I was 15 years old in 1976, when the Parti Québécois came to power. I was not politically engaged, but I was fascinated by the advertisements created in Quebec, often with a strong nationalist flavor.
I was one of those who already knew what field they wanted to pursue a career in. My interest in advertising was first linked to marketing and the business world, but it also aroused in me a curiosity for societal communication, and the way in which big brands draw on zeitgeist and the major trends of the moment in order to position itself in the minds of Quebecers.
It was at this time that Jacques Bouchard, the man we call the father of French-speaking advertising in Quebec, published his 36 heartstrings of Quebecers. I remember presenting an analysis of it in college. Mr. Bouchard was an advertising executive, sociologist, ethnographer and political strategist. And even though he was clearly a federalist, having worked on Pierre Elliott Trudeau’s campaigns, he knew how to stir the nationalist fiber in order to sell beer. It was his agency that created one of the most memorable advertising campaigns in Quebec for the Labatt 50.
Accompanied by unforgettable music composed by François Dompierre, this portrait of Quebec in the 1970s invited the 6 million Quebecers to get to know each other.
Quebec has changed a lot since then. The Labatt 50 is no longer what it used to be. And there are now 9 million Quebecers. Demographic growth which is primarily explained by immigration.
Yet, watching this campaign, almost 50 years later, it continues to arouse in me a sense of belonging and pride. She always thrills. But it is also striking for its images and testimonies which presented a white, French-speaking Quebec of native Quebecers. However, even in 1976, the true face of Quebec was not so homogeneous. According to the analyzes of Céline Le Bourdais and Victor Piché in their work Quebec demographics published in 2019, 79% of the 6,027,765 Quebecers in 1971 were of French ethnic origin, 10.6% British, and 10.4% were from ethnic groups other than British or French.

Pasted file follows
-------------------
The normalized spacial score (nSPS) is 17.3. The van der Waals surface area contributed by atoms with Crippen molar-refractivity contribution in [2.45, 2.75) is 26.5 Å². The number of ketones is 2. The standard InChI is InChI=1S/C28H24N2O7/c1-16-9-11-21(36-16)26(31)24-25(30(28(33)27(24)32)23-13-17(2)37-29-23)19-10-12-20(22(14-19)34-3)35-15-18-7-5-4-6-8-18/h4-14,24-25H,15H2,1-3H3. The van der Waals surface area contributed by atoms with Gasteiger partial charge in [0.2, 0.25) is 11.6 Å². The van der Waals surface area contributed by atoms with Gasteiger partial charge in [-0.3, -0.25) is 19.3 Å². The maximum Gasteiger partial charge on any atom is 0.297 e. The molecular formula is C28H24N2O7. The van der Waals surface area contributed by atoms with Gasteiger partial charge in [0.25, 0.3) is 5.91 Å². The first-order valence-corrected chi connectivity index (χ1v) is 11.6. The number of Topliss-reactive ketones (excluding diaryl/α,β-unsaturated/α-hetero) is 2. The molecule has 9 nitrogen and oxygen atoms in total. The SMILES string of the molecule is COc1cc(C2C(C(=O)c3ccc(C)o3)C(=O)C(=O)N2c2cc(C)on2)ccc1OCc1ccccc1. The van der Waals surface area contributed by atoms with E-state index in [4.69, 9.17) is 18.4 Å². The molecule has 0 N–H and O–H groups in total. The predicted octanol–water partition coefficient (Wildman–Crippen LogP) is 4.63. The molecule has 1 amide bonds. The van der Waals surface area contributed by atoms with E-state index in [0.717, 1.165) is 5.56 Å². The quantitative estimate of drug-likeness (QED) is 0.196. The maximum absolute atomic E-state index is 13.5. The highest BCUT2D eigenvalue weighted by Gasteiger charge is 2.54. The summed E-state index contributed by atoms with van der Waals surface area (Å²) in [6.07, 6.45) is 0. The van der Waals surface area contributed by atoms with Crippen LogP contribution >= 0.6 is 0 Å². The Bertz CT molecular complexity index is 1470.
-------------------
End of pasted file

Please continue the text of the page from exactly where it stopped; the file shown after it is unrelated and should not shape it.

A message that is always relevant
Quebec today welcomes an average of 800 new arrivals per day1, and it is they who are largely responsible for the increase in the growth of Quebec’s population. This growth is essential to the prosperity and future of the Quebec nation.
Even if the face of Quebec has transformed, the message conveyed by the Labatt 50 remains as relevant as ever today.
There are 6 million of us, we need to talk to each other. Tell me what your name is. We are 6 million almost parents. There are 6 million of us, we need to talk to each other about the work of our hands, about what we will do tomorrow. There are 6 million of us, that’s a lot of people to know, we need to talk to each other.
Today there are 9 million of us and our names are also Ginette Taylor, Georges Khaled, Claude Carrier-Kowalski, Dorothy Désinor and An Nguyen.
Not only are there people to know, they are good people, as the delivery man in the beer ad says so well.
Advertisers know that “chez nous” and “here” are words with heavy meaning in Quebec. We should consider adding the word “together” to this list in order to emphasize not only the demographic evolution of Quebec, but also the importance of inclusion and unity in modern communication.
Who knows ? It is perhaps a beer advertisement that can once again make all Quebecers dream of a common future where everyone speaks and listens to each other.
1. Read “Quebec crosses the 9 million population mark”
What do you think ? Participate in the dialogue